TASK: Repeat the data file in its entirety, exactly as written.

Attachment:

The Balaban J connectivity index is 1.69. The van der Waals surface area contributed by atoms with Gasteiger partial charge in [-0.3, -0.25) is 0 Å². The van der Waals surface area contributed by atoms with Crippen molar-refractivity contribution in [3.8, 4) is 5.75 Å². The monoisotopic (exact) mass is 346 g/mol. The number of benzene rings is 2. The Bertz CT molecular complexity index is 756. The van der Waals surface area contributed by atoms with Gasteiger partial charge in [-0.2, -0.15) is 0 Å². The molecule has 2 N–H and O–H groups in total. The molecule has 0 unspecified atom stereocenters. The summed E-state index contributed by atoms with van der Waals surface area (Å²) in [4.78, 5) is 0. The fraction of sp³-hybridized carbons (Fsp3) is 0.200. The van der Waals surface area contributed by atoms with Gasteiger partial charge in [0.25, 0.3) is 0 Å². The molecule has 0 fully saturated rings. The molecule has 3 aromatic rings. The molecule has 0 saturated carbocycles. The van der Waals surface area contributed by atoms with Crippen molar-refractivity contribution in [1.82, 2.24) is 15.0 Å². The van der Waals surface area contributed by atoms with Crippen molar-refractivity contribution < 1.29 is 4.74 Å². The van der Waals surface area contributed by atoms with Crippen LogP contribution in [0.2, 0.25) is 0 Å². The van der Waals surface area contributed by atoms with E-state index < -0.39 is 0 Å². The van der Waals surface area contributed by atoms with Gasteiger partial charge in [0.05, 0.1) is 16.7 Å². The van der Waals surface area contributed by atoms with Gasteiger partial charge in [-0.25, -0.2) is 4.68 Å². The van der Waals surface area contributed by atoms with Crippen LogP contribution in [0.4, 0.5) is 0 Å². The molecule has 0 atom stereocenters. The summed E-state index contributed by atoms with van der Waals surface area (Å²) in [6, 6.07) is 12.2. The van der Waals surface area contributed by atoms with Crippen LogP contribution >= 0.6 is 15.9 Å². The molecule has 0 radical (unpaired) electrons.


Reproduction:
The Balaban J connectivity index is 1.69. The van der Waals surface area contributed by atoms with Gasteiger partial charge in [-0.3, -0.25) is 0 Å². The van der Waals surface area contributed by atoms with Crippen molar-refractivity contribution in [3.8, 4) is 5.75 Å². The monoisotopic (exact) mass is 346 g/mol. The number of benzene rings is 2. The Bertz CT molecular complexity index is 756. The van der Waals surface area contributed by atoms with Gasteiger partial charge in [-0.2, -0.15) is 0 Å². The molecule has 2 N–H and O–H groups in total. The molecule has 0 unspecified atom stereocenters. The summed E-state index contributed by atoms with van der Waals surface area (Å²) in [4.78, 5) is 0. The fraction of sp³-hybridized carbons (Fsp3) is 0.200. The van der Waals surface area contributed by atoms with Gasteiger partial charge in [0.25, 0.3) is 0 Å². The molecule has 0 fully saturated rings. The molecule has 3 aromatic rings. The molecule has 0 saturated carbocycles. The van der Waals surface area contributed by atoms with Crippen molar-refractivity contribution in [1.82, 2.24) is 15.0 Å². The van der Waals surface area contributed by atoms with Crippen molar-refractivity contribution < 1.29 is 4.74 Å². The van der Waals surface area contributed by atoms with Crippen LogP contribution in [0.2, 0.25) is 0 Å². The van der Waals surface area contributed by atoms with E-state index < -0.39 is 0 Å². The van der Waals surface area contributed by atoms with Gasteiger partial charge in [0.05, 0.1) is 16.7 Å². The van der Waals surface area contributed by atoms with Gasteiger partial charge in [-0.25, -0.2) is 4.68 Å². The van der Waals surface area contributed by atoms with Crippen LogP contribution in [0.4, 0.5) is 0 Å². The molecule has 0 atom stereocenters. The summed E-state index contributed by atoms with van der Waals surface area (Å²) in [6, 6.07) is 12.2. The van der Waals surface area contributed by atoms with Crippen LogP contribution >= 0.6 is 15.9 Å². The molecule has 0 radical (unpaired) electrons.